but, you should at, THE VERY LEAST…have microscopy to propose names with such confidence and therein, lies my point.

you, obviously…didnt, get it…

the names you are using to describe these species w/o evidence is ridiculous.

there are numerous papers on the subject…all of them, are completely opposed to what you are trying to do.

and, they have been published…

try something other than macrodiagnosticating…

By: MSchink
2014-09-29 23:36:25 CDT (-0400)

The laccate top surface was enough to distinguish these from Ischnoderma, which has a different texture. These specimens are morphologically consistent with specimens from North America under the names G.lucidum which were shown through molecular studies to fit in the G.resinaceum group. Which consists of several species worldwide, all with similar sessile morphology.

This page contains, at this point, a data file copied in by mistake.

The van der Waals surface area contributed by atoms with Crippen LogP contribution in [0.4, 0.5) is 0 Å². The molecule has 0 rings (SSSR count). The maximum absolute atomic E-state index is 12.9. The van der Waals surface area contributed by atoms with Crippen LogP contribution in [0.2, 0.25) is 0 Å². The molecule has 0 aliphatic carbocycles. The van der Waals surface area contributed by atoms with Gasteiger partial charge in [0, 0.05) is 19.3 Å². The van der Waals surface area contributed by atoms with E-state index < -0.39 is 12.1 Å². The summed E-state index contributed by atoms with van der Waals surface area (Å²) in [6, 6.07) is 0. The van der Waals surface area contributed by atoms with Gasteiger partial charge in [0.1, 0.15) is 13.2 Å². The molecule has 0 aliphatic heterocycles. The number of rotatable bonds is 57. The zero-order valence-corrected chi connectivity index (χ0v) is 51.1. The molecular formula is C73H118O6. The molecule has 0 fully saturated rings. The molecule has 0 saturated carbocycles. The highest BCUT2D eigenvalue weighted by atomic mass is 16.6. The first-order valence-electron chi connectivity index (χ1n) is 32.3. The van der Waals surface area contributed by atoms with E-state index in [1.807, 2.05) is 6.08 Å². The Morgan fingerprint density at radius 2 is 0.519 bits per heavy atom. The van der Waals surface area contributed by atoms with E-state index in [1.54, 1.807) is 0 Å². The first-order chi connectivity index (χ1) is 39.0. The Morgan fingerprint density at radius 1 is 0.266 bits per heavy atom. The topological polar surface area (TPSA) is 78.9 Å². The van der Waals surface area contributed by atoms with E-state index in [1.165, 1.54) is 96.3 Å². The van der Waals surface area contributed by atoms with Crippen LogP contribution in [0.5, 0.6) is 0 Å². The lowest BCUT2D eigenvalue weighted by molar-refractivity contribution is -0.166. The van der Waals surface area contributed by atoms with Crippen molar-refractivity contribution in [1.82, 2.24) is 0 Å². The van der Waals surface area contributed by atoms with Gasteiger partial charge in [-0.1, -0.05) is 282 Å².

By: Richard and Danielle Kneal (bloodworm)
2014-09-29 23:14:06 CDT (-0400)

my mistake. ;)

Added yet another photo – end of September 2014 (bottom)
By: Andrew Khitsun (Andrew)
2014-09-28 22:22:14 CDT (-0400)

Sporing profusely.

Added this year’s images (5-7 from top)
By: Andrew Khitsun (Andrew)
2014-09-12 00:43:44 CDT (-0400)

No, it didn’t produce any resin :-(

By: MSchink
2014-09-10 21:02:19 CDT (-0400)